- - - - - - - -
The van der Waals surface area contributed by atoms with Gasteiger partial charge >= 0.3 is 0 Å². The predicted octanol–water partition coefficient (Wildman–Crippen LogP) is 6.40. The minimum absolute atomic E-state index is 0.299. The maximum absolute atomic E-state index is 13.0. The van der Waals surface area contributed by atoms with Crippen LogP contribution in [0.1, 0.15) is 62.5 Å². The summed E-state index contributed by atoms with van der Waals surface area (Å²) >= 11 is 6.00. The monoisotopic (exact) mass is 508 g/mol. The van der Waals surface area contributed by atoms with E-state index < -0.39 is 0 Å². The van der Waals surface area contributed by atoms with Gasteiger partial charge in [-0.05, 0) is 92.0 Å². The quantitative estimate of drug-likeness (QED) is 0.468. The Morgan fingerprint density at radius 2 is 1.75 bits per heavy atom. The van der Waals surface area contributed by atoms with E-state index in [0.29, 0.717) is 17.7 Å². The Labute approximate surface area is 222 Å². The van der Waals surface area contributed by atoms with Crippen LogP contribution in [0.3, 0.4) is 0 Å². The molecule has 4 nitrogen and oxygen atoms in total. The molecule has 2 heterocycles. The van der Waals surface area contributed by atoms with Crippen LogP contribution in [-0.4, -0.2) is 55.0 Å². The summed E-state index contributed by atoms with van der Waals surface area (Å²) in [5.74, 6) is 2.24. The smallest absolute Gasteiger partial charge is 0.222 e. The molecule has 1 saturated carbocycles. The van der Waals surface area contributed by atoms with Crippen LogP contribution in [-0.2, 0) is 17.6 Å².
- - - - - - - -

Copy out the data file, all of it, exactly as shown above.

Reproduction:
The van der Waals surface area contributed by atoms with Gasteiger partial charge >= 0.3 is 0 Å². The predicted octanol–water partition coefficient (Wildman–Crippen LogP) is 6.40. The minimum absolute atomic E-state index is 0.299. The maximum absolute atomic E-state index is 13.0. The van der Waals surface area contributed by atoms with Crippen LogP contribution in [0.1, 0.15) is 62.5 Å². The summed E-state index contributed by atoms with van der Waals surface area (Å²) >= 11 is 6.00. The monoisotopic (exact) mass is 508 g/mol. The van der Waals surface area contributed by atoms with E-state index < -0.39 is 0 Å². The van der Waals surface area contributed by atoms with Gasteiger partial charge in [-0.05, 0) is 92.0 Å². The quantitative estimate of drug-likeness (QED) is 0.468. The Morgan fingerprint density at radius 2 is 1.75 bits per heavy atom. The van der Waals surface area contributed by atoms with E-state index in [0.29, 0.717) is 17.7 Å². The Labute approximate surface area is 222 Å². The van der Waals surface area contributed by atoms with Crippen LogP contribution in [0.3, 0.4) is 0 Å². The molecule has 4 nitrogen and oxygen atoms in total. The molecule has 2 heterocycles. The van der Waals surface area contributed by atoms with Crippen LogP contribution in [-0.4, -0.2) is 55.0 Å². The summed E-state index contributed by atoms with van der Waals surface area (Å²) in [5.74, 6) is 2.24. The smallest absolute Gasteiger partial charge is 0.222 e. The molecule has 1 saturated carbocycles. The van der Waals surface area contributed by atoms with Crippen LogP contribution in [-0.2, 0) is 17.6 Å².